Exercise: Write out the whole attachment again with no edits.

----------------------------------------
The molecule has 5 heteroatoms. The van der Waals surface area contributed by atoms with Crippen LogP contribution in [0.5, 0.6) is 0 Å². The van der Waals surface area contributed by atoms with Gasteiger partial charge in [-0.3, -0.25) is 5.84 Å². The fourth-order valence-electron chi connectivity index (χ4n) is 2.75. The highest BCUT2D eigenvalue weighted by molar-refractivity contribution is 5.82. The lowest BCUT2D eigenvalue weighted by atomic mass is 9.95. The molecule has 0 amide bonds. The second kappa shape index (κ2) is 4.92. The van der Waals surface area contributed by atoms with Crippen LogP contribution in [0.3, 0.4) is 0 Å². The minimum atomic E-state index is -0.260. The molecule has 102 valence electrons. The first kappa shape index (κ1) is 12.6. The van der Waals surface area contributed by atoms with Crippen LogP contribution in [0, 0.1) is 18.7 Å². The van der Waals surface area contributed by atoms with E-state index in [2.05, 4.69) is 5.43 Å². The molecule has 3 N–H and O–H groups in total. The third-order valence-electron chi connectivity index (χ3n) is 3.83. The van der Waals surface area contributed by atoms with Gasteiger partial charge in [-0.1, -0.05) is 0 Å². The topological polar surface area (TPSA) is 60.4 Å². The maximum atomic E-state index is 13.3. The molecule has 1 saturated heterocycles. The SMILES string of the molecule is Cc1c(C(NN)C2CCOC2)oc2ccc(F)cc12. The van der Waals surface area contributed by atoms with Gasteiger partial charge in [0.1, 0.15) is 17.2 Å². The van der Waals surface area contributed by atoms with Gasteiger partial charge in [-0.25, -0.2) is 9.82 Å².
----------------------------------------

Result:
The molecule has 5 heteroatoms. The van der Waals surface area contributed by atoms with Crippen LogP contribution in [0.5, 0.6) is 0 Å². The van der Waals surface area contributed by atoms with Gasteiger partial charge in [-0.3, -0.25) is 5.84 Å². The fourth-order valence-electron chi connectivity index (χ4n) is 2.75. The highest BCUT2D eigenvalue weighted by molar-refractivity contribution is 5.82. The lowest BCUT2D eigenvalue weighted by atomic mass is 9.95. The molecule has 0 amide bonds. The second kappa shape index (κ2) is 4.92. The van der Waals surface area contributed by atoms with Crippen LogP contribution in [0.3, 0.4) is 0 Å². The minimum atomic E-state index is -0.260. The molecule has 102 valence electrons. The first kappa shape index (κ1) is 12.6. The van der Waals surface area contributed by atoms with Crippen LogP contribution in [0, 0.1) is 18.7 Å². The van der Waals surface area contributed by atoms with E-state index in [2.05, 4.69) is 5.43 Å². The molecule has 3 N–H and O–H groups in total. The third-order valence-electron chi connectivity index (χ3n) is 3.83. The van der Waals surface area contributed by atoms with Gasteiger partial charge in [-0.1, -0.05) is 0 Å². The topological polar surface area (TPSA) is 60.4 Å². The maximum atomic E-state index is 13.3. The molecule has 1 saturated heterocycles. The SMILES string of the molecule is Cc1c(C(NN)C2CCOC2)oc2ccc(F)cc12. The van der Waals surface area contributed by atoms with Gasteiger partial charge in [0.1, 0.15) is 17.2 Å². The van der Waals surface area contributed by atoms with Gasteiger partial charge in [-0.25, -0.2) is 9.82 Å².